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ZiF Cooperation Group

Transnationalisation and Development(s): Concepts and Venues for Research

October 2008 - February 2009

Convenors: Thomas Faist (Bielefeld, GER)

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The central puzzle addressed by the Cooperation Group is: On the one hand public and academic debates in the newest round of the migration-development nexus address mostly one-way flows, that is, the transfer of resources from North or West to South and East. These transfers include financial remittances, human capital, knowledge and even so-called social remittances, such as the export of democracy and human rights. Like the older ones in the 1960s and 1980s, the current debate is couched in terms of development and development cooperation. On the other hand, studies taking a transnational approach suggest that we do not see one-way traffic but two-way flows. There is the silent backwash of remittances, that is, a massive flow of resources from South to North. Examples include 'brain drain', student tuition fees, and even 'reverse remittances', such as families of migrants paying for their kinfolk to legalize their status. In addressing this puzzle, the Cooperation Group takes a novel approach at North/West to South/East relations in using a transnational lens. Moreover, a transnational approach helps to connect the mostly parallel and disjointed policy discussions on immigrant incorporation and development cooperation.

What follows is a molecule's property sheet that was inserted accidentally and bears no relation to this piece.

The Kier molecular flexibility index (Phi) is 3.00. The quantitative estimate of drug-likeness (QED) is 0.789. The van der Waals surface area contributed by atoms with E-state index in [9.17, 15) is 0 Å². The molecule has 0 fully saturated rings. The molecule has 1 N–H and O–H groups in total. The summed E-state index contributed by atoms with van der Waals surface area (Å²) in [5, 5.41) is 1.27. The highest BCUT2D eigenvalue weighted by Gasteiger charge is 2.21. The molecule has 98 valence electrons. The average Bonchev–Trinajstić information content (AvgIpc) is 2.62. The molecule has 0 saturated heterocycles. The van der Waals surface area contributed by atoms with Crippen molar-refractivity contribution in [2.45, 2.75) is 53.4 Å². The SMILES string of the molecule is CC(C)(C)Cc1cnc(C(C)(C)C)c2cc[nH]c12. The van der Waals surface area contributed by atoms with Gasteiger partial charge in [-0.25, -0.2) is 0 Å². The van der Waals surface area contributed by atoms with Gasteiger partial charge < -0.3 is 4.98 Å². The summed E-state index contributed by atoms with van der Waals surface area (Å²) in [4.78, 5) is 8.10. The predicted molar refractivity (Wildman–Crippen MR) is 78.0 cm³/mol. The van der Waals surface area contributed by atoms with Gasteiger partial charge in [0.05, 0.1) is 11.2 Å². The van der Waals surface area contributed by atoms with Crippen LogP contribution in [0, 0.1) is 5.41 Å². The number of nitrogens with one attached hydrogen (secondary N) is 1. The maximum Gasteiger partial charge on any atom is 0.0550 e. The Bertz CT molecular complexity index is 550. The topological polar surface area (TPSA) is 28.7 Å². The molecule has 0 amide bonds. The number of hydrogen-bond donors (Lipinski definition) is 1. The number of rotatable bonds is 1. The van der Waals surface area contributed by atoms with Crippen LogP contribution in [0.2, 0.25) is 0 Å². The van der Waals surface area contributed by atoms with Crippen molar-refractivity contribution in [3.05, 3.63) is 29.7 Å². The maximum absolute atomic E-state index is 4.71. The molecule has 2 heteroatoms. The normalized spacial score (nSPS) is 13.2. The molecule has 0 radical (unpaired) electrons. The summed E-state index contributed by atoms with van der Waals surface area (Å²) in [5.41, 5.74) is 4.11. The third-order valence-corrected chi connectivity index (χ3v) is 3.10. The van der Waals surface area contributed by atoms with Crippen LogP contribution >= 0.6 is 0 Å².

The Cooperation Group "Transnationalisation and Development(s): Venues for Further Research" will continue and deepen the work begun at the Working Group meeting at ZiF in May and June 2007. The group focuses on the emergence and constitution of a new type of agent in development discourse and policy, that is, cross border migrants and their associations-denoted by terms such as 'diaspora' and 'transnational community'. These social formations include diverse collectives such as kinship groups and systems, hometown associations, professional networks, business networks, and communities of practice. While the Working Group has charted the terrain of transnationalisation and development(s) in discussing epistemological and methodological issues and in sketching research venues, the Cooperation Group intends to deepen insights by focusing on selected aspects in five issue areas: economic processes and labour markets; politics and public policy; knowledge networks; socio-cultural dimensions: ethnicity, religion and gender; and conflicts and conflict mediation. The Cooperation Group continues the interdisciplinary thrust in inviting participants from Sociology, Political Science, Social Anthropology, Geography and Economics.







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